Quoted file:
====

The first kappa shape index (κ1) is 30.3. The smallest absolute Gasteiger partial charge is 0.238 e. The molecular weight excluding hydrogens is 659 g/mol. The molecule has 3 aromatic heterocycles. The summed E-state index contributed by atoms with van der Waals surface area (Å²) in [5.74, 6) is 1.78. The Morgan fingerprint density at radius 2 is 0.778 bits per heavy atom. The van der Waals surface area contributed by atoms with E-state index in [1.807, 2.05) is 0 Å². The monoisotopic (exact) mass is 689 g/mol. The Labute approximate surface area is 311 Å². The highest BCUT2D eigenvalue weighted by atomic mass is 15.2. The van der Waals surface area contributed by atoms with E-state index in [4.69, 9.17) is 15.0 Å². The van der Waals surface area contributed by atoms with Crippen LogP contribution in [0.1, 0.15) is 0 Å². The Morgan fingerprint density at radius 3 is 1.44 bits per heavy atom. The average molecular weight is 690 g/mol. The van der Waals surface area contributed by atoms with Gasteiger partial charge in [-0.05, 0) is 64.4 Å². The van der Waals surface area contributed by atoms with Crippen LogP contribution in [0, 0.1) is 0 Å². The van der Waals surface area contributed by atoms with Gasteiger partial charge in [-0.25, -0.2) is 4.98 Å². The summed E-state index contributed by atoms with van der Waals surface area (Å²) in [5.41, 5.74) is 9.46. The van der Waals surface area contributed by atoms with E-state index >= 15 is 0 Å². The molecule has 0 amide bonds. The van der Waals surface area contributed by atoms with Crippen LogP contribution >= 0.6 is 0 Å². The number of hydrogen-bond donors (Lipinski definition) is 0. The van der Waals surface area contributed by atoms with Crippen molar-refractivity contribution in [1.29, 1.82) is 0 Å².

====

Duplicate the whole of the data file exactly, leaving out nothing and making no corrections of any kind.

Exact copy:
The first kappa shape index (κ1) is 30.3. The smallest absolute Gasteiger partial charge is 0.238 e. The molecular weight excluding hydrogens is 659 g/mol. The molecule has 3 aromatic heterocycles. The summed E-state index contributed by atoms with van der Waals surface area (Å²) in [5.74, 6) is 1.78. The Morgan fingerprint density at radius 2 is 0.778 bits per heavy atom. The van der Waals surface area contributed by atoms with E-state index in [1.807, 2.05) is 0 Å². The monoisotopic (exact) mass is 689 g/mol. The Labute approximate surface area is 311 Å². The highest BCUT2D eigenvalue weighted by atomic mass is 15.2. The van der Waals surface area contributed by atoms with E-state index in [4.69, 9.17) is 15.0 Å². The van der Waals surface area contributed by atoms with Crippen LogP contribution in [0.1, 0.15) is 0 Å². The Morgan fingerprint density at radius 3 is 1.44 bits per heavy atom. The average molecular weight is 690 g/mol. The van der Waals surface area contributed by atoms with Gasteiger partial charge in [-0.05, 0) is 64.4 Å². The van der Waals surface area contributed by atoms with Crippen LogP contribution in [0, 0.1) is 0 Å². The van der Waals surface area contributed by atoms with Gasteiger partial charge in [-0.25, -0.2) is 4.98 Å². The summed E-state index contributed by atoms with van der Waals surface area (Å²) in [5.41, 5.74) is 9.46. The van der Waals surface area contributed by atoms with E-state index >= 15 is 0 Å². The molecule has 0 amide bonds. The van der Waals surface area contributed by atoms with Crippen LogP contribution >= 0.6 is 0 Å². The number of hydrogen-bond donors (Lipinski definition) is 0. The van der Waals surface area contributed by atoms with Crippen molar-refractivity contribution in [1.29, 1.82) is 0 Å².